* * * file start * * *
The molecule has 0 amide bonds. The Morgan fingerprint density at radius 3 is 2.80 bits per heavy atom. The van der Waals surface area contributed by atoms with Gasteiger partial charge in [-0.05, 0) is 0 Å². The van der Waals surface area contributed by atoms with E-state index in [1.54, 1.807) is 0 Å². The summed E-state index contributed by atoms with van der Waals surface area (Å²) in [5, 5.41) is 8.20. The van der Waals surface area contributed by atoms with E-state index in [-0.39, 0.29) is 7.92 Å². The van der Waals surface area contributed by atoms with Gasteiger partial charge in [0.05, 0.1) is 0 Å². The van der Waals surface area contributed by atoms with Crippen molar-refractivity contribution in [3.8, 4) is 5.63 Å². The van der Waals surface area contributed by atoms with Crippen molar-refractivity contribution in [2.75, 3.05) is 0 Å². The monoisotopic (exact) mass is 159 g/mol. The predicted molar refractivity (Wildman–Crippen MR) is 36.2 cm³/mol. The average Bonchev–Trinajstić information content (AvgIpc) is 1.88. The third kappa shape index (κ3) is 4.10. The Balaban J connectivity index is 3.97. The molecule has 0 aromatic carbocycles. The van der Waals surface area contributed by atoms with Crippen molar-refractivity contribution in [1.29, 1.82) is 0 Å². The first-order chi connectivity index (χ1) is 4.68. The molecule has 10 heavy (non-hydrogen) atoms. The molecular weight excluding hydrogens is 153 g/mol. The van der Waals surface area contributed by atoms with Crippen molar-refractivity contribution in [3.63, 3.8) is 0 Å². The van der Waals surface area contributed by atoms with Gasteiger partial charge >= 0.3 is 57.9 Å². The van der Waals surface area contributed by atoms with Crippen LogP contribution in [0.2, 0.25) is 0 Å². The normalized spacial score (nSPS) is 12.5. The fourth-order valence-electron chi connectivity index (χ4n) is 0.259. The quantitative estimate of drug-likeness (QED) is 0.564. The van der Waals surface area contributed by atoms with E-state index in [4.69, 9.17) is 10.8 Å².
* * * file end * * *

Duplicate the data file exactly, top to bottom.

The molecule has 0 amide bonds. The Morgan fingerprint density at radius 3 is 2.80 bits per heavy atom. The van der Waals surface area contributed by atoms with Gasteiger partial charge in [-0.05, 0) is 0 Å². The van der Waals surface area contributed by atoms with E-state index in [1.54, 1.807) is 0 Å². The summed E-state index contributed by atoms with van der Waals surface area (Å²) in [5, 5.41) is 8.20. The van der Waals surface area contributed by atoms with E-state index in [-0.39, 0.29) is 7.92 Å². The van der Waals surface area contributed by atoms with Gasteiger partial charge in [0.05, 0.1) is 0 Å². The van der Waals surface area contributed by atoms with Crippen molar-refractivity contribution in [3.8, 4) is 5.63 Å². The van der Waals surface area contributed by atoms with Crippen molar-refractivity contribution in [2.75, 3.05) is 0 Å². The monoisotopic (exact) mass is 159 g/mol. The predicted molar refractivity (Wildman–Crippen MR) is 36.2 cm³/mol. The average Bonchev–Trinajstić information content (AvgIpc) is 1.88. The third kappa shape index (κ3) is 4.10. The Balaban J connectivity index is 3.97. The molecule has 0 aromatic carbocycles. The van der Waals surface area contributed by atoms with Crippen molar-refractivity contribution in [1.29, 1.82) is 0 Å². The first-order chi connectivity index (χ1) is 4.68. The molecule has 10 heavy (non-hydrogen) atoms. The molecular weight excluding hydrogens is 153 g/mol. The van der Waals surface area contributed by atoms with Crippen molar-refractivity contribution in [3.63, 3.8) is 0 Å². The van der Waals surface area contributed by atoms with Gasteiger partial charge >= 0.3 is 57.9 Å². The van der Waals surface area contributed by atoms with Crippen LogP contribution in [0.2, 0.25) is 0 Å². The normalized spacial score (nSPS) is 12.5. The fourth-order valence-electron chi connectivity index (χ4n) is 0.259. The quantitative estimate of drug-likeness (QED) is 0.564. The van der Waals surface area contributed by atoms with E-state index in [4.69, 9.17) is 10.8 Å².